Cancer: Of rising deaths and subtle unnoticed symptoms

Cancer survivors hold placards with the word ''stop'' during the launch of cervical cancer awareness at Kenyatta National Hospital on 21/1/18-[Beverlyne Musili,Standard]

A quick look at the history books mirrors an African continent stung with the plaque of tropical diseases. Malaria, measles, chicken pox and polio were some of the dreadful diseases that sent colonial masters into thinking mode before setting foot in Africa.

Nonetheless, inventions after another rendered them curable but such did not halt the proliferation of even more lethal diseases, like cancer.  

While malaria can now be suppressed through administration of curative drugs, and mitigation measures like sleeping under treated mosquito nets; cancers when detected at advanced stage have proven hard to remedy.

A 2017 research study conducted by BIO Ventures for Global Health, titled “Africa’s Emerging Cancer Crisis: A Call to Action” paints a gloomy picture on the continued rise of cancer as leading global killer. This study says that cancer kills 60% in Africa more than malaria, and that by the year 2030, 70% of deaths will result from cancers.

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Experts and stakeholders in the fight against cancer have attributed the swelling number of deaths to late diagnosis and gaps that exist in the awareness campaigns.

While talking to the Standard on September 16, 2015, during the launch of cancer awareness in Nairobi, Kenya Cancer Association Ann Korir described the challenges causing deaths as follows:

“Why are people dying of cancer. Two key things: late diagnosis and inadequate treatment. If cancer is diagnosed early it is treatable and the survival rate is high. Unfortunately, today in Kenya and most African countries, cancer is being diagnosed very late when treatment is less effective, “said Korir.

Lack of awareness

The begging questions worth asking is: Are people still clueless of cancer symptoms?

In August 8, 2018, Safaricom CEO Bob Collymore opened up on his battle with leukemia- cancer of the blood.

Mr Collymore gave a recollection of his health status in Citizen TV interview with host Jeff Koinange opening pages about his diagnosis.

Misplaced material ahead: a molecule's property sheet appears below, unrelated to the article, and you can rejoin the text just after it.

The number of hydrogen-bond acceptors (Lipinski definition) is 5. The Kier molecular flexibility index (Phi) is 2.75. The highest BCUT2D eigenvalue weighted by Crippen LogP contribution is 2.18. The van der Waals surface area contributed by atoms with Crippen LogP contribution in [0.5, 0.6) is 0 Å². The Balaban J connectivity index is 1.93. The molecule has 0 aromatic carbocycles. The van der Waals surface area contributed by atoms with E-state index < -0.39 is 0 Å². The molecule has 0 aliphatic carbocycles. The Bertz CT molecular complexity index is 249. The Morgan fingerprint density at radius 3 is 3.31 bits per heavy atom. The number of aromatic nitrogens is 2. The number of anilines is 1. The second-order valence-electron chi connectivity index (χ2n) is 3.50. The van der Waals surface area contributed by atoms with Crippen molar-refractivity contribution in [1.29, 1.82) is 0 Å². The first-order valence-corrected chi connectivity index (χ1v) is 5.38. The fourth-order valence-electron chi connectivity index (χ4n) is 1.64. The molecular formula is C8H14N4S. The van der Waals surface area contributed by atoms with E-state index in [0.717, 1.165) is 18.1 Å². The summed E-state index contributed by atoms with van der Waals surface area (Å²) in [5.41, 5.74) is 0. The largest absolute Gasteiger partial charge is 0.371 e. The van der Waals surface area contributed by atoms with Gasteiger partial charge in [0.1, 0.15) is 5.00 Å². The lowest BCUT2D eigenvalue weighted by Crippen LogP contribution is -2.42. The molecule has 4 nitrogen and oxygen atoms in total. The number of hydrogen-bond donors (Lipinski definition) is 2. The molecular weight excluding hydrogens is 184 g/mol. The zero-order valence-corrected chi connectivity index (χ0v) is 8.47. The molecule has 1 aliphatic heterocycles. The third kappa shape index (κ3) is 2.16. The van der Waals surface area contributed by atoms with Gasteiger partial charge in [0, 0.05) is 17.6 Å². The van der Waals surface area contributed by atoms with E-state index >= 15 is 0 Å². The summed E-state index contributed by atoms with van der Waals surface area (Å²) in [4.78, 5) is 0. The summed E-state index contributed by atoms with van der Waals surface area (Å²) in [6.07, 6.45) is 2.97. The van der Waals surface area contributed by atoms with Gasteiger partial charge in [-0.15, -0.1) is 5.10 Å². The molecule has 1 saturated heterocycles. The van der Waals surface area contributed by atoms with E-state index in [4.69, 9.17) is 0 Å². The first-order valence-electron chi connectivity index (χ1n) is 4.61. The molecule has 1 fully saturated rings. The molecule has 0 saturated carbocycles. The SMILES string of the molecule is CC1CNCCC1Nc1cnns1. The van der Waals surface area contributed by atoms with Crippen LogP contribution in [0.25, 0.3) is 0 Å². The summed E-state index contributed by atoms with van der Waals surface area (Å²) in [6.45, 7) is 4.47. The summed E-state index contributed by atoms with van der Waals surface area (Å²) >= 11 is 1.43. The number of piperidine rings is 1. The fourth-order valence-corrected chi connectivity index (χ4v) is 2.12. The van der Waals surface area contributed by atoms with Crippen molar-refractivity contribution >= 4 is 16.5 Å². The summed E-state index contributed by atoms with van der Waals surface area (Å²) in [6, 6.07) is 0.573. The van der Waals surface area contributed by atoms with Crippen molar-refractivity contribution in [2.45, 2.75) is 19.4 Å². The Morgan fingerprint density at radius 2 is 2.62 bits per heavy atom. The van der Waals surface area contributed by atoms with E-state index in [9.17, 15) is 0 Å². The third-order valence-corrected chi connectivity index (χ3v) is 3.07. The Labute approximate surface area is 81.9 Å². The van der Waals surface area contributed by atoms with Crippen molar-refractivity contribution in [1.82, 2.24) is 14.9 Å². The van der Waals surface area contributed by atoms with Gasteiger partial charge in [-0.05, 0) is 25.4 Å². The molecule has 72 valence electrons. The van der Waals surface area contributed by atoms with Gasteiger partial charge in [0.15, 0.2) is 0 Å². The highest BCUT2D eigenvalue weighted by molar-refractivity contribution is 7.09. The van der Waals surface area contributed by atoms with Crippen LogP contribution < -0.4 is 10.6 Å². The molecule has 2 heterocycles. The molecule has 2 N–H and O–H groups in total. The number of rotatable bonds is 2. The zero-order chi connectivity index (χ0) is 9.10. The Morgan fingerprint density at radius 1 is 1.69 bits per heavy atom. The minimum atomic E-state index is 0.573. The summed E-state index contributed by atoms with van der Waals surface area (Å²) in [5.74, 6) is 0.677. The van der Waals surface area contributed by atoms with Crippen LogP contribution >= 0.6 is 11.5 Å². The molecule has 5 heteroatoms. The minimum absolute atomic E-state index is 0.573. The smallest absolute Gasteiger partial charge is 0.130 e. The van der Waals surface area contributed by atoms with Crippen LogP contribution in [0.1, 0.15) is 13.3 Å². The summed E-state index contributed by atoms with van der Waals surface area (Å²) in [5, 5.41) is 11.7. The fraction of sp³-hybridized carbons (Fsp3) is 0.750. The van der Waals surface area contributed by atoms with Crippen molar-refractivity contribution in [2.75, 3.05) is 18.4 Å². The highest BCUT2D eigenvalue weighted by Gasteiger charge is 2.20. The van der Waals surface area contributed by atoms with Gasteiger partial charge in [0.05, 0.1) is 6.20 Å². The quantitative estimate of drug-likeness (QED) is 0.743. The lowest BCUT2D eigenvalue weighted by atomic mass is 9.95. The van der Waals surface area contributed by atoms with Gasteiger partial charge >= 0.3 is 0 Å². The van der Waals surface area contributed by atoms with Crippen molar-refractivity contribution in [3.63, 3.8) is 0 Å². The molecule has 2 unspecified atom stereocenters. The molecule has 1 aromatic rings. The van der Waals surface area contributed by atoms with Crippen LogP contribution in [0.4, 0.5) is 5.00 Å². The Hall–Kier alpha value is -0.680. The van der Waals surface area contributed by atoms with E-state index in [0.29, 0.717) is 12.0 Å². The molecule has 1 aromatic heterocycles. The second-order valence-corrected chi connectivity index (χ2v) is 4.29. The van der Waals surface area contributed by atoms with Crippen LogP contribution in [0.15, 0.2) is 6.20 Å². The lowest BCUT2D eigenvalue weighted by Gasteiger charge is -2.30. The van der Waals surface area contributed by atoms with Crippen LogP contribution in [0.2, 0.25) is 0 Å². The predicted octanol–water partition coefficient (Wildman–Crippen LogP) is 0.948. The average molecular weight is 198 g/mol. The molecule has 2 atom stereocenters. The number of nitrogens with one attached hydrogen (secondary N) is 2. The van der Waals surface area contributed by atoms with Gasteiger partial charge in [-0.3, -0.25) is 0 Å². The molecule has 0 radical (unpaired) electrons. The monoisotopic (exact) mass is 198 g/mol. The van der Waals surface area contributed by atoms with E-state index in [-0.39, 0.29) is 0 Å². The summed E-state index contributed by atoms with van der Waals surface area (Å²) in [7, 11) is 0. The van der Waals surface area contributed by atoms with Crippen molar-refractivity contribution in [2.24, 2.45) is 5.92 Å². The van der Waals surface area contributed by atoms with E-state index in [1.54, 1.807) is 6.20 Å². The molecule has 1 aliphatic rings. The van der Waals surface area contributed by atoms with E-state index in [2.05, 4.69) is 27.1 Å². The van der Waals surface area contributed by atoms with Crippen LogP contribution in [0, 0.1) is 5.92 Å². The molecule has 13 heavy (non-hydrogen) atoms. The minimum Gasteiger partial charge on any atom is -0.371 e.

For Collymore, it all begun like a flu and soon turned into a monstrous life scare.

“I had been feeling unwell for some time. I noticed a strange thing…I noticed a pain in the bones of my shin, which is not something you experience unless you kick something hard,” he said.

He said that being diagnosed with leukemia was not a big deal. But it’s earlier diagnosis helped its mitigation hence saved his life.

Collymore’s symptoms are synonymous to the ones which were experienced by Dennis Omondi, Weru TV journalist who succumbed to leukemia in August 2018.

While talking to the Standard before his death, Omondi revealed that he was treated for normal flu at earlier stages. His diagnosis came late and it only took 7 months for the disease to down him.

One of the most recent victims to be unearthed by the Standard is Kibira MP Ken Okoth who conceded the fight to be cancer free, but just said that he is committed to containing it.

Okoth, who said he was diagnosed with colorectal cancer said that he was treated for ulcer symptoms like abdominal pains earlier. His diagnosis came at advanced stage subjecting him to doom.

He said: “I will be using chemotherapy tablets that I can take every morning. Because my disease was discovered at a very advanced stage; it cannot be cured. It can only be managed.”

Symptoms?

According online health website Mayo Clinic.com, there are no standard cancer symptoms which apply since cancers manifest themselves in various ways.

And for this, cancer diagnosis takes stages. It reveals that the first stage which is the physical examination should give a hint of what possible problem could be, before laboratory test, imaging test scan and biopsy. Depending on the problem, whether swelling, flu, stomach ache, pains or headache; prior examination is highly encouraged.

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African continentAfricaCancer awarenessDennis OmondiKen OkothCancerBob CollymoreWorld Cancer DayBiopsy